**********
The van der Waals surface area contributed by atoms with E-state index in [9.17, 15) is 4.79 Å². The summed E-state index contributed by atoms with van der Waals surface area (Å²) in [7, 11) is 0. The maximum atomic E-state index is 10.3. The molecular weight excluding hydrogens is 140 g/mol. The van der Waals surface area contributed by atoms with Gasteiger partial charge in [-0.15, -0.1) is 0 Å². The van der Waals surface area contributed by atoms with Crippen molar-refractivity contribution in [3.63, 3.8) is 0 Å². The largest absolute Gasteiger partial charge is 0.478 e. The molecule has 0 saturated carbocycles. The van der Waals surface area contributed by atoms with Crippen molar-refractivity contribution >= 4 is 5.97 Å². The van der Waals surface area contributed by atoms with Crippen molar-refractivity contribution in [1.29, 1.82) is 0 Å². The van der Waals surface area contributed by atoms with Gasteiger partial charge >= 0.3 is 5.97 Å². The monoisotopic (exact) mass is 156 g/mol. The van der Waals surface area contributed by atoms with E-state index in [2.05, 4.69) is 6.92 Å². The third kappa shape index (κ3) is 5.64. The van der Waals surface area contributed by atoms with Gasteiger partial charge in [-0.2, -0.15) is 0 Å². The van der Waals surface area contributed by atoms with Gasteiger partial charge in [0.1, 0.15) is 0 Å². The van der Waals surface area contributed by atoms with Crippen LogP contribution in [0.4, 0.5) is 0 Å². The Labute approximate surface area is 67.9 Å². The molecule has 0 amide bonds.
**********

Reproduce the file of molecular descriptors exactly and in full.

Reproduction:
The van der Waals surface area contributed by atoms with E-state index in [9.17, 15) is 4.79 Å². The summed E-state index contributed by atoms with van der Waals surface area (Å²) in [7, 11) is 0. The maximum atomic E-state index is 10.3. The molecular weight excluding hydrogens is 140 g/mol. The van der Waals surface area contributed by atoms with Gasteiger partial charge in [-0.15, -0.1) is 0 Å². The van der Waals surface area contributed by atoms with Crippen molar-refractivity contribution in [3.63, 3.8) is 0 Å². The largest absolute Gasteiger partial charge is 0.478 e. The molecule has 0 saturated carbocycles. The van der Waals surface area contributed by atoms with Crippen molar-refractivity contribution >= 4 is 5.97 Å². The van der Waals surface area contributed by atoms with Crippen molar-refractivity contribution in [1.29, 1.82) is 0 Å². The van der Waals surface area contributed by atoms with Gasteiger partial charge >= 0.3 is 5.97 Å². The monoisotopic (exact) mass is 156 g/mol. The van der Waals surface area contributed by atoms with E-state index in [2.05, 4.69) is 6.92 Å². The third kappa shape index (κ3) is 5.64. The van der Waals surface area contributed by atoms with Gasteiger partial charge in [-0.2, -0.15) is 0 Å². The van der Waals surface area contributed by atoms with Gasteiger partial charge in [0.1, 0.15) is 0 Å². The van der Waals surface area contributed by atoms with Crippen LogP contribution in [0.4, 0.5) is 0 Å². The Labute approximate surface area is 67.9 Å². The molecule has 0 amide bonds.